Travelling slowly and living like locals is our favourite way to explore a city. But when we are short on time, which often happens when exploring the world, then the only way to fit in is by visiting the local markets. The Great Market Hall in Budapest is definitely a local market you want to visit.
I love the feeling of walking up to the entrance, excitedly pushing through the ancient doors and waiting for the tantalizing smells to hit me.
The smell of freshly baked strudels and cakes waft through the air teasing my stomach with every breath I take. Overlaid by the slight pungent odour of the fish stocks tucked away somewhere near the back.
Locals bustle around the fruit and vegetable sections, shouting at each other trying to find the best deals. While shop owners voice their various wares out to the dawdling browsers, hoping to make a sale.
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Great Market Hall in Budapest
The Great Market Hall in Budapest is only one of many markets the city boasts. However, it is easily the most impressive.
The building itself is absolutely stunning. At over 100 years old it looks as if it jumped right out of a storybook. Ancient yellow and red bricks on the outer walls have faded over the years. But the decorative yellow and green tiles on the roof still manage to capture the sunlight in summer.
Inside the three-story building, the roof is crisscrossed by interlacing support beams above the huge open selling ground. Balconies and stairs wind their way around the outer walls. And crowds of people drift about on every level.
Walking into the gigantic market my nose immediately led us directly to the first bakery stall. I began drooling as I anticipated my first taste of a traditional Hungarian cake.
With my hands and nose pressed up against the window, my eyes ping-ponged between the different cakes. I felt like a kid in a candy shop.
This candle inspired chocolate cake was so rich that we had to throw a quarter of it out!
As we wound our way up the stairs we found where the real food magic begins. On the narrow walkway the locals crowded together shoulder to shoulder vying for a position to order. Squeezed around the tables they were eating and drinking with their friends.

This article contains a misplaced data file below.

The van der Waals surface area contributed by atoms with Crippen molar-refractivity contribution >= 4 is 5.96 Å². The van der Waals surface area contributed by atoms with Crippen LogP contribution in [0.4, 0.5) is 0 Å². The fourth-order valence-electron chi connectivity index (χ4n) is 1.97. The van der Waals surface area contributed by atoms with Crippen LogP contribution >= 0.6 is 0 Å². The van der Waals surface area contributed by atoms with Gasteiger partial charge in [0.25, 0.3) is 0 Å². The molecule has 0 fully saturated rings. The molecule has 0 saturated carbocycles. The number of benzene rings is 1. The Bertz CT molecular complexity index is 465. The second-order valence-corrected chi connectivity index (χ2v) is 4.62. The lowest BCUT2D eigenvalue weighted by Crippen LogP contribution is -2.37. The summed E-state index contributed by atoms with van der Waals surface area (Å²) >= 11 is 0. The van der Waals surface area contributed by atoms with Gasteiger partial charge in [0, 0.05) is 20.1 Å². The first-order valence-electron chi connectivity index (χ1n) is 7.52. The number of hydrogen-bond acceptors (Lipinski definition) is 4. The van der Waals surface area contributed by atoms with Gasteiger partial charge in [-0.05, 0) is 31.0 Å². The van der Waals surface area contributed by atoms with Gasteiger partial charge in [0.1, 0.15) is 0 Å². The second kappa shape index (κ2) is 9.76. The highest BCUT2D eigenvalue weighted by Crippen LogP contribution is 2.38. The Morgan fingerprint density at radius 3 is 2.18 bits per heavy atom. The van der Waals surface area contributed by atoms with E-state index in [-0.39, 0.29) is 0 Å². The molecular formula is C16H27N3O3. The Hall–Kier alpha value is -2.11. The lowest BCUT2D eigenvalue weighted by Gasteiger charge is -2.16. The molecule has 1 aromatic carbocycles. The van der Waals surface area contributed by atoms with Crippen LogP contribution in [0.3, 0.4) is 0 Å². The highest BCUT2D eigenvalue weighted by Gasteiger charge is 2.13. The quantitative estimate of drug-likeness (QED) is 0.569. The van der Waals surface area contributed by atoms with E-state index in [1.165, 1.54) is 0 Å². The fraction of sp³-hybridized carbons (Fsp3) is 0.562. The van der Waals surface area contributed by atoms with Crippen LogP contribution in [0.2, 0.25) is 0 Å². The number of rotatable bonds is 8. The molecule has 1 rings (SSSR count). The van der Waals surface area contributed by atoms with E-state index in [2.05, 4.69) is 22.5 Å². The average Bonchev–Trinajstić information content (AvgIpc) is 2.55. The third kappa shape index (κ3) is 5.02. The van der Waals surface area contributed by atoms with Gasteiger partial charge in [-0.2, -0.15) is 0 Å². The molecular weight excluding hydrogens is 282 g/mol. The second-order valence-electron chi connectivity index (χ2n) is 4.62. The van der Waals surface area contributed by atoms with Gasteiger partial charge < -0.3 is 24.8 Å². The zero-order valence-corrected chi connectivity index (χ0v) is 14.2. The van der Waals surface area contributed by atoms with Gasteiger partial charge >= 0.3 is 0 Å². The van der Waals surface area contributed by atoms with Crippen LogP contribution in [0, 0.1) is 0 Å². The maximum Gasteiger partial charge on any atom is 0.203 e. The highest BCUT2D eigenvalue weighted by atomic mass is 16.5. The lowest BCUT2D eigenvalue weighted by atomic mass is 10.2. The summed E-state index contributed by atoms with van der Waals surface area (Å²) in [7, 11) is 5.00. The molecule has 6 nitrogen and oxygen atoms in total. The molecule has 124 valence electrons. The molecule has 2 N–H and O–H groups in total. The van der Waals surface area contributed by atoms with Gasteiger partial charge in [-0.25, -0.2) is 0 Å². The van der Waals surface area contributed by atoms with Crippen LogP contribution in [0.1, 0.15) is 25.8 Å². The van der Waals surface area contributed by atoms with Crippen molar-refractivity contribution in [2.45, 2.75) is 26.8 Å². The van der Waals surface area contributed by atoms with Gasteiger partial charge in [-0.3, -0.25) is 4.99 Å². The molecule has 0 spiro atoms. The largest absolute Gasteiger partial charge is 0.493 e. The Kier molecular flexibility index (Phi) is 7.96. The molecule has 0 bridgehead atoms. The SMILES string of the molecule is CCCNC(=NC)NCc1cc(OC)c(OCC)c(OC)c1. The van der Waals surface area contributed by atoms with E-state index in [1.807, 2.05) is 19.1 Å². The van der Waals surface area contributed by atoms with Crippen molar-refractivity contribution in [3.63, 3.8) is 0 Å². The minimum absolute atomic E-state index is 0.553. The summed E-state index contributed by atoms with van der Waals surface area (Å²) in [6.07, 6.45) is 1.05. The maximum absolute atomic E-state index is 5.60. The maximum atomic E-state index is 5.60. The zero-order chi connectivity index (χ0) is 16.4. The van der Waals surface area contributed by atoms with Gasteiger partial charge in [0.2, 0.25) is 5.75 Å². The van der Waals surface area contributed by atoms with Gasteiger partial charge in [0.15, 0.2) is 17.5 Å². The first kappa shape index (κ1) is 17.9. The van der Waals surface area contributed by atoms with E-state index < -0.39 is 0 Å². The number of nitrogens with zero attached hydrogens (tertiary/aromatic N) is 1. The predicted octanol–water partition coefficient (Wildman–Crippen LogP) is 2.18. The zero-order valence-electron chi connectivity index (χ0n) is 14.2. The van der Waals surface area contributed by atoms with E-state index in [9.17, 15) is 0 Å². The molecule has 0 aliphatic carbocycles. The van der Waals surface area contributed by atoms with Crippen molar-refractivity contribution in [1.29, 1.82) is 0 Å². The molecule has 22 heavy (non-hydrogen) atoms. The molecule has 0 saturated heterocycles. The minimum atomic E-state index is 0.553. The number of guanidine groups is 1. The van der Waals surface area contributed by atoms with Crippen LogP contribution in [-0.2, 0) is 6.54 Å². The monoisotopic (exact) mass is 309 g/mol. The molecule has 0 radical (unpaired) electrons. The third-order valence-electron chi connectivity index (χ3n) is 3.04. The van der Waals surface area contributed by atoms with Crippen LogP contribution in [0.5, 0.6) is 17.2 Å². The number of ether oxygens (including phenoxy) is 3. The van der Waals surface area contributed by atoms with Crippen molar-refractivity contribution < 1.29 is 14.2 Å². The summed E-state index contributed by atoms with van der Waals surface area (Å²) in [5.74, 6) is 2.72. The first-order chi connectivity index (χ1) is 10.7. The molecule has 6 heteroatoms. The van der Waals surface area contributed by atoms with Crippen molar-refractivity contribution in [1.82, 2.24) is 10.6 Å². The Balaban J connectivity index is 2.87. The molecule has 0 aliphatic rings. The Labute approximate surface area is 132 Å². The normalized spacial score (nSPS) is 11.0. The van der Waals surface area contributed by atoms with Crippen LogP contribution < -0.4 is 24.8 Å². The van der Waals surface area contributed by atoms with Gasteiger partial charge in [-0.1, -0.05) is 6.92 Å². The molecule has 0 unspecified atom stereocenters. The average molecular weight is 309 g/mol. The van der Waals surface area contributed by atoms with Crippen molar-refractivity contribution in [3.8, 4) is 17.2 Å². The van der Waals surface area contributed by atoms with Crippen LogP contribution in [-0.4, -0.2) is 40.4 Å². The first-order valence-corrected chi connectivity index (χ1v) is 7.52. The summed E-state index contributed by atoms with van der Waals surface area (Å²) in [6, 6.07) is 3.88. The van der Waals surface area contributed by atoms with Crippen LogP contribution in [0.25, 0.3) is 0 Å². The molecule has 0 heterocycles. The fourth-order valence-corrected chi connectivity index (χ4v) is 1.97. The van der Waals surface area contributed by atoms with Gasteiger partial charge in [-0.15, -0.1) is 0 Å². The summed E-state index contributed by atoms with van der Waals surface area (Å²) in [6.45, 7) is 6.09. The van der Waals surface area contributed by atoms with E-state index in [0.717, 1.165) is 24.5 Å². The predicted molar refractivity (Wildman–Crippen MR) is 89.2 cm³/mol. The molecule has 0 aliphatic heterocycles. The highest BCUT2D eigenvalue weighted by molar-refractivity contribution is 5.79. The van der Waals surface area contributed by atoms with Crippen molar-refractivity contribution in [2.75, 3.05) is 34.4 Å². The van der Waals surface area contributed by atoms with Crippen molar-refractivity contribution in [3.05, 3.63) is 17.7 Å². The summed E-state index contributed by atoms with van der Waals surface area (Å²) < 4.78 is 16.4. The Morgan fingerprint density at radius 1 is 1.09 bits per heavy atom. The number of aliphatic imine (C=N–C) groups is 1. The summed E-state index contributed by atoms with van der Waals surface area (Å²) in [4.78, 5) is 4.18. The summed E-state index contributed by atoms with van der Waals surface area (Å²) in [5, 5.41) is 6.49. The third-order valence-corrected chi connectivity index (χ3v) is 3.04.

Hungarians love their comfort food and the Great Market Hall in Budapest seemed to attract everyone on their lunchtime breaks. Steaming ladles of hot soup and meaty dishes galore lined the stalls.
The tourists love it up here as well because of all the best Hungarian dishes including fried sausages, black pudding and traditional lángos. A delicious deep-fried round pastry rubbed in garlic and smothered in sour cream and grated cheese.
We had already tried lángos so decided on the stuffed cabbage, traditionally known as Töltött káposzta.
As we skewered our lunchtime snack, great globules of grease ran across the plate. But that didn’t stop us digging in. I was sold after the first bite, and wolfed down the rest of the meal in minutes.
With bellies bulging and and our bags stuffed full of Hungarian delights we attempted to work off our feast by wandering some more.
On the ground level you will find the most people and all the exotic fruits, vegetables and goods from around the world. Spices such as saffron can even be brought here much cheaper than back home.
It didn’t seem that many people ventured into the basement. But if you do then this is where you will find all the oriental spices, teas, and pickles. And to be honest, I am not sure it is worth making your way down there.
Extra Travel Information:
Great Market Hall location: Fővám tér, Pest end of Liberty Bridge. Get to it via Trams 2, 47 and 49. Or the nearest metro station is at Kálvin Tér (M3 blue line).
Great Market Hall in Budapest Opening Hours: Monday: 06.00-17.00, Tuesday-Friday: 06.00-18.00, Saturday: 06.00-14.00, Sunday & Public Holidays: closed.
If you want to avoid the crowds then go on Monday morning. But if you want to experience it like a local like us, then go on Saturday mornings when everyone descends for their weekend shopping.
Check out fly.co.uk for cheap flights to Europe and explore Budapest and the rest of Hungary.
Disclaimer: We were invited to step out of our comfort zone by the Visit Hungary Tourism Board for our trip to Budapest. As always our thoughts, recommendations and taste buds are always our own.